keep at arm's length, to

keep at arm's length, to

To avoid familiarity, to keep someone at a distance. This expression, with its inevitable image of extending one’s arm to push someone away, has long been used figuratively to signify distancing oneself from a problem, group, political stand, and so forth. In the sixteenth century it was put as at arm’s end, as Sir Philip Sidney had it in Arcadia (1580), but by the mid-seventeenth century it began to appear as at arm’s length.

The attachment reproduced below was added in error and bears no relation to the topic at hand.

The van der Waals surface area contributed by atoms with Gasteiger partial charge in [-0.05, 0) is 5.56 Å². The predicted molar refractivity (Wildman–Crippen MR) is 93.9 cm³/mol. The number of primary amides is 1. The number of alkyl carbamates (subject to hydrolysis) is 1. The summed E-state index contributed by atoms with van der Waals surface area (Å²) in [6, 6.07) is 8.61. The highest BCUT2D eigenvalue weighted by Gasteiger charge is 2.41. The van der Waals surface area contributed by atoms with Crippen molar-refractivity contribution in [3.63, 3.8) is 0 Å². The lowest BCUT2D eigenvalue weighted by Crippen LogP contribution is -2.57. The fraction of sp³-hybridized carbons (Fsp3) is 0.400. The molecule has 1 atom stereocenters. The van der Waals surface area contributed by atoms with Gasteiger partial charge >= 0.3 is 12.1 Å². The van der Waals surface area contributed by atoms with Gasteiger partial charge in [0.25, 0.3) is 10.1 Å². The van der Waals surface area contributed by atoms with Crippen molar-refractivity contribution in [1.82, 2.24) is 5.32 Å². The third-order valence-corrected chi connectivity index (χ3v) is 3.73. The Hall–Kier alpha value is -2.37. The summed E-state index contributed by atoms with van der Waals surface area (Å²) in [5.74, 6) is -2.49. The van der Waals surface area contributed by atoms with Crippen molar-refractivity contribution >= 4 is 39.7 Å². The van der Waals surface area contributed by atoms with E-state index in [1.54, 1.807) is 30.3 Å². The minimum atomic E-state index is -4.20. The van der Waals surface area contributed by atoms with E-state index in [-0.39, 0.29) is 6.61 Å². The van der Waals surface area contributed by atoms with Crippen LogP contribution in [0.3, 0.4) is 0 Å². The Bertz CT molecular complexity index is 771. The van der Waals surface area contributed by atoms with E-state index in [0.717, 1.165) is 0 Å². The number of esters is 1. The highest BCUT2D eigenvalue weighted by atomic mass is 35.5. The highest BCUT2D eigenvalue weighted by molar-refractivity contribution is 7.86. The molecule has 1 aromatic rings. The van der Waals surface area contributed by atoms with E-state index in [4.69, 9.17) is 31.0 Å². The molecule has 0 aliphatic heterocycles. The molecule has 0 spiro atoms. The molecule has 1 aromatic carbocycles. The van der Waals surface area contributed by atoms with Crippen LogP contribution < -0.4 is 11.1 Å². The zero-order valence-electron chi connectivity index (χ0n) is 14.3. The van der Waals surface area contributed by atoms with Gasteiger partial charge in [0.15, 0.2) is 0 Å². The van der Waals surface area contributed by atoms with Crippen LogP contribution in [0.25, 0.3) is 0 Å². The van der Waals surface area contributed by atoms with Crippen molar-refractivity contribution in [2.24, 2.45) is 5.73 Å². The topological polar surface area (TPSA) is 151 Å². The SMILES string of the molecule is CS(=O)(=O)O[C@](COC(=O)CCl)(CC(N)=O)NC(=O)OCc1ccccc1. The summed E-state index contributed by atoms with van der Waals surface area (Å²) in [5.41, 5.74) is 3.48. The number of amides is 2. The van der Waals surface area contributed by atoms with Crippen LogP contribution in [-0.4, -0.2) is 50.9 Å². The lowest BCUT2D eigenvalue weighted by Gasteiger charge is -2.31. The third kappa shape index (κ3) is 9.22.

See also: keep